My Record Cake Collection

Baby Birthdays and Other Reasons You’re Oversharing

Each morning I get up, let my dog out and wander aimlessly into my kitchen to prepare whatever low-carb, lo-cal “breakfast” I believe I can force feed myself without incident. This morning as I was spooning cottage cheese out of the container I noticed a pastel green party invitation laying casually on the granite counter top. It was one of the customized, glossy photo invitations that everybody is using now for everything from bah mitzvahs to Christmas cards. The light green back ground was covered with floating daisies and, in the center there was a cockeyed picture of some stranger’s fat, redheaded, smiling baby.

The invitation encouraged the recipient to come and celebrate the life and happiness of Baby. All I wanted to celebrate when I looked at this picture was Baby getting into some clean clothes that hadn’t been covered in green puke (which I was later informed was Baby’s first taste of guacamole. Who puts that in a public photograph?).

I placed my breakfast back in the refrigerator, content that I was about 100 calories closer to a girlish figure than Baby due to my now non-existent appetite.

What happened to cute first year pictures? Was a matching outfit, or an appropriate photo really too much to ask? I would have settled for a photo sans a regurgitated lunch.

With the rise of digital photography, Facebook and photo sites like Flickr, we’re much more apt to take and share pictures of the mundane and sometimes even digestively offensive, but does that mean that it’s okay to send invitations to your loved ones for a birthday party, where, if the invite is any indication, I’m more likely to walk away having been puked on than I would at a Vanderbilt frat party?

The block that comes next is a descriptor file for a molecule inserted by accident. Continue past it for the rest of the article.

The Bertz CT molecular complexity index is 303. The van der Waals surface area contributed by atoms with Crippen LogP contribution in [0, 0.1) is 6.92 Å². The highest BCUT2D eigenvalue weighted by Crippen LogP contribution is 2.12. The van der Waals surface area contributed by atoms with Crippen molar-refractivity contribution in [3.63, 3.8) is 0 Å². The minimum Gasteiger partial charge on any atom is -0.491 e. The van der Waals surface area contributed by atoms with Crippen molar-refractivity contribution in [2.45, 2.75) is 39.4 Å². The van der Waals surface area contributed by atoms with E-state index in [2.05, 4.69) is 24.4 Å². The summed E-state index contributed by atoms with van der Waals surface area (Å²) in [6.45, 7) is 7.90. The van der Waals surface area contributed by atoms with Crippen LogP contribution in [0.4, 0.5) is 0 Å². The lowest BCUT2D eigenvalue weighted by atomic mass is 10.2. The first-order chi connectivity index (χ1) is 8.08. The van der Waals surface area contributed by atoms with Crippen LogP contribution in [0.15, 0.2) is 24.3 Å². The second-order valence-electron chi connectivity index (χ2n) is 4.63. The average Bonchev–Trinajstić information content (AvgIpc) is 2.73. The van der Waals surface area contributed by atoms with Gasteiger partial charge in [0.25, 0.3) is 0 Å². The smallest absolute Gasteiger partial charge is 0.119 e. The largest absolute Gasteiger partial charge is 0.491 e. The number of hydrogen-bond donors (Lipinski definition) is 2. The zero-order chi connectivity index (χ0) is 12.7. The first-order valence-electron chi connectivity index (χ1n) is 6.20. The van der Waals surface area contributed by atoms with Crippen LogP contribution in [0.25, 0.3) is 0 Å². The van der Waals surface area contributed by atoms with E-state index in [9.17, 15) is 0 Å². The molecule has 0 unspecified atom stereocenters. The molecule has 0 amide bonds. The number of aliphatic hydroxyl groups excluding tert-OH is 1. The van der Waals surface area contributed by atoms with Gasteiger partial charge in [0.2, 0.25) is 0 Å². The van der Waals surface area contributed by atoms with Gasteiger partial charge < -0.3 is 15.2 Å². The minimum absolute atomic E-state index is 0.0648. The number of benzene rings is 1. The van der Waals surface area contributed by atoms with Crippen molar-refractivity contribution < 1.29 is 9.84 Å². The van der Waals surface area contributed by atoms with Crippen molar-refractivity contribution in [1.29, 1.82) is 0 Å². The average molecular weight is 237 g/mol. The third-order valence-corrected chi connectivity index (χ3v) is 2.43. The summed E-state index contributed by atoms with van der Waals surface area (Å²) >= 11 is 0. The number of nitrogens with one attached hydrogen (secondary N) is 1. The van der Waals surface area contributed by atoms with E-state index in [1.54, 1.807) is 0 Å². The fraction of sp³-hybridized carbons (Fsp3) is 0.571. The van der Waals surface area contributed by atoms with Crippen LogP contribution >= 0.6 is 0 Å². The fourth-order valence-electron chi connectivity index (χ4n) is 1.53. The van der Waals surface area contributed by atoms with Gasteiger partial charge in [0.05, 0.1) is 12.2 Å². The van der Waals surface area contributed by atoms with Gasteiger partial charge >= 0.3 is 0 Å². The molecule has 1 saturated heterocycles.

This is just one more instance of over-sharing in today’s world. Just because you can put it out there doesn’t necessarily mean you should.

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Faking It

This morning I came across Lindsay Ferrier’s blog post regarding the purchase of knockoff designer bags. I’ve expressed my stance on knockoff bags enough times that I felt compelled to comment on the subject. After writing four paragraphs , I realized I was writing a post of my own.

I’ve had knockoffs over the years. In the beginning they came by way of one of my step-father’s clients who would bring bags back from New York as gifts. I got my very first knockoff my sophomore year of high school. It was a hunter green “Phooney and Bourke” backpack purse. I didn’t really see the massive appeal of a D&B bag (all that tiny lettering is too busy for my taste), but everybody in high school was carrying one and my parents were offering it to me in the interest of fairness since my private schooled step-sisters apparently needed them as a uniform requirement. Given that I went to a public high school, I’m guessing 90% of the ones I saw everyday were fakes. The other 10% were likely lifted from the carrier’s mom’s closet as soon as she was out of the drive-way and on her way to work.

College and a meager, steady paycheck brought an appreciation for accessories. I fell in love with the simplicity of Kate Spade’s patterns and designs and my next knockoff, a blue on blue stripped “Fake Spade” Sam, was given to me. I loved it, but despite, and probably because of, the compliments I was given when I carried it, I felt like I was somehow cheating fashion. I had no idea where it had come from (other than eBay), but imagined some lady sitting in her house in Ohio, picking out similar fabrics to those of the authentic bags and hand sewing the telltale labels on the outside of the purses.

I purchased a few more knockoffs over the years. However, they were confined to pieces I liked, but couldn’t afford. After society decided to bring bell bottoms back, it became painfully clear that I couldn’t rely on the public-at-large to dictate my sense of style. Besides…in the absence of a reason to get dressed up, I’m very much a blue jeans and t-shirt kind of girl.